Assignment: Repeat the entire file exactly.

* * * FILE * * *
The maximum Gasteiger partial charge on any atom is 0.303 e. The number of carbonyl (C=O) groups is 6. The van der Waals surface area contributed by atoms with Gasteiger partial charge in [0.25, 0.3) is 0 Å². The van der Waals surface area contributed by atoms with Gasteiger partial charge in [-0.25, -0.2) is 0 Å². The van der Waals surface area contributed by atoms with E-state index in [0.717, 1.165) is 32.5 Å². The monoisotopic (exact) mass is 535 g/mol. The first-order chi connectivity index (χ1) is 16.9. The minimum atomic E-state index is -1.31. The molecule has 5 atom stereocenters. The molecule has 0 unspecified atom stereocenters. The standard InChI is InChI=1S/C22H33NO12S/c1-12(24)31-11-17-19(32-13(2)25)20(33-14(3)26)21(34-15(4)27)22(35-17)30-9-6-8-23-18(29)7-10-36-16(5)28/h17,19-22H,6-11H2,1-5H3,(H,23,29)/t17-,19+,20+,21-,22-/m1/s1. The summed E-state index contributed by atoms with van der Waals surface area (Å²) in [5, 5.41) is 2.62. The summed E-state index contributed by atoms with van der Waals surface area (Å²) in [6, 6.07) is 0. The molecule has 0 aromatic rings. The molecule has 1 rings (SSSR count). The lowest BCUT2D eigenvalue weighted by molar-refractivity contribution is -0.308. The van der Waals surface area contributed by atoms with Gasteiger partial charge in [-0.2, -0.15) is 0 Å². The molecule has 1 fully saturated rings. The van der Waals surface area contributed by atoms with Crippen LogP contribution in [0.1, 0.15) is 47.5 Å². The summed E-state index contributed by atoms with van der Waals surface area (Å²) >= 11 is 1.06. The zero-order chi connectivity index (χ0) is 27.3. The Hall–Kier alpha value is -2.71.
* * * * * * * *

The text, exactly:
The maximum Gasteiger partial charge on any atom is 0.303 e. The number of carbonyl (C=O) groups is 6. The van der Waals surface area contributed by atoms with Gasteiger partial charge in [0.25, 0.3) is 0 Å². The van der Waals surface area contributed by atoms with Gasteiger partial charge in [-0.25, -0.2) is 0 Å². The van der Waals surface area contributed by atoms with E-state index in [0.717, 1.165) is 32.5 Å². The monoisotopic (exact) mass is 535 g/mol. The first-order chi connectivity index (χ1) is 16.9. The minimum atomic E-state index is -1.31. The molecule has 5 atom stereocenters. The molecule has 0 unspecified atom stereocenters. The standard InChI is InChI=1S/C22H33NO12S/c1-12(24)31-11-17-19(32-13(2)25)20(33-14(3)26)21(34-15(4)27)22(35-17)30-9-6-8-23-18(29)7-10-36-16(5)28/h17,19-22H,6-11H2,1-5H3,(H,23,29)/t17-,19+,20+,21-,22-/m1/s1. The summed E-state index contributed by atoms with van der Waals surface area (Å²) in [5, 5.41) is 2.62. The summed E-state index contributed by atoms with van der Waals surface area (Å²) in [6, 6.07) is 0. The molecule has 0 aromatic rings. The molecule has 1 rings (SSSR count). The lowest BCUT2D eigenvalue weighted by molar-refractivity contribution is -0.308. The van der Waals surface area contributed by atoms with Gasteiger partial charge in [-0.2, -0.15) is 0 Å². The molecule has 1 fully saturated rings. The van der Waals surface area contributed by atoms with Crippen LogP contribution in [0.1, 0.15) is 47.5 Å². The summed E-state index contributed by atoms with van der Waals surface area (Å²) >= 11 is 1.06. The zero-order chi connectivity index (χ0) is 27.3. The Hall–Kier alpha value is -2.71.